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John Sawers Speech

John Sawers Speech

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Published by Matthew Weaver

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categoriesTypes, Speeches
Published by: Matthew Weaver on Nov 05, 2010
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01/02/2013

CHECK AGAINST DELIVERY
SIR JOHN SAWERS’ SPEECH TO THE SOCIETY OF EDITORS
28 OCTOBER 2010
BRITAIN’S SECRET FRONTLINE
Introduction
The Times published a reader’s letter earlier this year. It read, “Sir – is it not
bizarre that MI5 and MI6, otherwise known as the secret services, currently
stand accused of being - er - secretive?”
I may be biased. But I think that reader was on to something rather important
and most government work these days is done by conventional and transparent
processes. But not all.
Britain’s foreign intelligence effort was first organised in 1909, when the Secret
Intelligence Service was formed.
We have just published an official history of our first forty years. I’m sure you
will all have read all 800 pages of it.
The first chief Mansfield Cumming used to pay the salaries of SIS officials out
of his private income, dispensed in cash from a desk drawer. I’m glad to say
that, even after the Chancellor’s statement last week, I’m not in the same
position.
SIS’s existence was admitted only in 1994. We British move slowly on such
things.
And this, I believe, is the first public speech given by a serving Chief of the
British Secret Intelligence Service.
“Why now?” might you ask.
Well, intelligence features prominently in the National Security Strategy and the
Strategic Defence and Security Review, published last week.
We often appear in the news. Our popular name – MI6 – is an irresistible draw.
We have a website, and we’ve got versions in Arabic and Russian. We recruit
our staff openly, with adverts in the national press.
But debate on SIS’s role is not well informed, in part because we have been so
determined to protect our secrets.
Page 1
In today’s open society, no government institution is given the benefit of the
doubt all the time. There are new expectations of public -- and legal --
accountability that have developed.
In short, in 2010 the context for the UK’s secret intelligence work is very
different from 1994.
I am not going to use today to tantalize you with hints of sensitive operations or
intelligence successes. Instead I want to answer two important questions:
what value do we get from a secret overseas intelligence effort in the
modern era?
how can the public have confidence that work done in secret is lawful,
ethical, and in their interests?
Britain’s Intelligence Community
First, how do we all fit in?
The Secret Intelligence Service, MI6, operates abroad, dealing with threats
overseas and gathering intelligence mainly from human sources.
The Security Service, MI5, works here in the UK, protecting the homeland from
terrorist attack and other threats.
GCHQ produces intelligence from communications, and takes the lead in the
cyber world.
These three specialised services form the UK intelligence community and we
operate in what the Foreign Secretary has called a ‘Networked World’.
Technology plays an ever growing part in our work, for SIS as well as GCHQ
and the boundary line between home and abroad is increasingly blurred.
So the three agencies work increasingly closely together and the next five years
will see us intensifying our collaboration, to improve our operational impact,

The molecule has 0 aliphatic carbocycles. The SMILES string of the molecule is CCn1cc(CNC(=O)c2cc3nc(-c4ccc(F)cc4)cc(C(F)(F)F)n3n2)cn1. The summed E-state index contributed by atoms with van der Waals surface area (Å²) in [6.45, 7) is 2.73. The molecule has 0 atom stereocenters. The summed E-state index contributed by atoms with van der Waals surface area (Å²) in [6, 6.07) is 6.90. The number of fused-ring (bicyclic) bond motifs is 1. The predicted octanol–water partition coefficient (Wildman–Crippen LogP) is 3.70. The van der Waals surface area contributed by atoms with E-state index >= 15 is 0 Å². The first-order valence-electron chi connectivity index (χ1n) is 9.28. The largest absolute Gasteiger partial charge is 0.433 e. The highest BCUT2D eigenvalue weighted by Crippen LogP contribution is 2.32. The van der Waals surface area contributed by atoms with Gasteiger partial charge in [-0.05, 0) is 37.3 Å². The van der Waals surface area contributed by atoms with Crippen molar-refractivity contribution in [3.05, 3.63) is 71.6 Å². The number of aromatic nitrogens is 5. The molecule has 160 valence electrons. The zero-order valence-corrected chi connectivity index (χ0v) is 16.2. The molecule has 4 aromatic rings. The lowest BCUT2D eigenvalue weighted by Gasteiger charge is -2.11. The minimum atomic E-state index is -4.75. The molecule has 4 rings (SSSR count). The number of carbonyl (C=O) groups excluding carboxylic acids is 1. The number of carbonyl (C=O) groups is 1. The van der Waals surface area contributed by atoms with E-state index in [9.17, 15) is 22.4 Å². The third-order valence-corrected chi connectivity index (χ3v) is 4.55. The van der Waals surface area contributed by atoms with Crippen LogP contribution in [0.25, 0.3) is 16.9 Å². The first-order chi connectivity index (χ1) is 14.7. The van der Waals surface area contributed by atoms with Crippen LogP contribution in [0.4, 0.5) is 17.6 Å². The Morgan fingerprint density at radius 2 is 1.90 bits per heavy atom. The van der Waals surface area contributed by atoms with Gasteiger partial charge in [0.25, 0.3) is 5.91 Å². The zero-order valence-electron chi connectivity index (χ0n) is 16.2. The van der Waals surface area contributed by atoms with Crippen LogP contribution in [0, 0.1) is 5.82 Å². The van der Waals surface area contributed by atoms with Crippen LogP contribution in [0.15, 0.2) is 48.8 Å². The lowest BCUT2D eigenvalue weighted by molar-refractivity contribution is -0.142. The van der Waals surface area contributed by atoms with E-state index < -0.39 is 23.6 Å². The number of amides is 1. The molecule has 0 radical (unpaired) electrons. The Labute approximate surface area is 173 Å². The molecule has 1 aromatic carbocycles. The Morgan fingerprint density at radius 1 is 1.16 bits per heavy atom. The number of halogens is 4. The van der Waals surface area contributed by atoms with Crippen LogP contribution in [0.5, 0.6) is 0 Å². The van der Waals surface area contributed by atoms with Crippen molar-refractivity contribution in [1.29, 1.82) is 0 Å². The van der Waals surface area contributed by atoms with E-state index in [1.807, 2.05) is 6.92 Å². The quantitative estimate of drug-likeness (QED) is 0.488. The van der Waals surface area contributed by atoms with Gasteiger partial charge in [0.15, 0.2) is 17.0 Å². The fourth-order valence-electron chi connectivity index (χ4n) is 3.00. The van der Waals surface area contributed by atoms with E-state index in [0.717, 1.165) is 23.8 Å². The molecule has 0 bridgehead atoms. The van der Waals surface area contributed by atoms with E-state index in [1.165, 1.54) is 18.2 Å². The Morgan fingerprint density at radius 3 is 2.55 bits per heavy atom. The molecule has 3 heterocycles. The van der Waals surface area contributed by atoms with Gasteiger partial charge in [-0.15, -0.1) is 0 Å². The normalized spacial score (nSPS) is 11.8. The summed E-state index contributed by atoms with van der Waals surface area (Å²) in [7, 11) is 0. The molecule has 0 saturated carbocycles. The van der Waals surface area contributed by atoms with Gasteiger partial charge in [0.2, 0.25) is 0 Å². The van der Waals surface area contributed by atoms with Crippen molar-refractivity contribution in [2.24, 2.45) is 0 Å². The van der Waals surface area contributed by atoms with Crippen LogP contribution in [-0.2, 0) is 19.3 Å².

and to save money. Yes, even the intelligence services have to make savings.
What is Secret Intelligence?
Secret intelligence is important information that others wish you not to know;
it’s information that deepens our understanding of a foreign country or
grouping, or reveals their true intentions. It’s information that gives us new
opportunities for action.
Page 2
We at SIS obtain our intelligence from secret agents. These are people, nearly
all foreign nationals, who have access to secret information and who choose to
work with us.
Our agents are the true heroes of our work. They have their own motivations
and hopes. Many of them show extraordinary courage and idealism, striving in
their own countries for the freedoms that we in Britain take for granted.
Our agents are working today in some of the most dangerous and exposed
places, bravely and to hugely valuable effect, and we owe a debt to countless
more whose service is over.
Agents take serious risks and make sacrifices to help our country. In return we
give them a solemn pledge: that we shall keep their role secret.
Intelligence Reporting
The information we get from agents is put into an intelligence report. The
source is described in general terms.
It is just that – a report. It tells us something new or corroborates what we
suspect.
A report’s value can be over-played if it tells us what we want to hear, or it can
be underplayed if it contains unwelcome news or runs against received wisdom.
It is a part of the picture, and may not be even wholly accurate, even if the
trusted agent who gave it to us is sure that it is.
So, sources of intelligence have to be rigorously evaluated, and their reports
have to be honestly weighed alongside all other information. Those who
produce it, and those who want to use it, have to put intelligence in a wider
context. The Joint Intelligence Committee plays a crucial role.
The Butler Review following Iraq was a clear reminder, to both the Agencies
and the centre of Government, politicians and officials alike, of how
intelligence needs to be handled.
The SIS Board recently reviewed our implementation of Lord Butler’s
recommendations, to make sure we’ve implemented them fully, in spirit as well
as in substance. I am confident that they have been. And we will look at the
wider issues again once the Chilcott Inquiry reports.
Page 3

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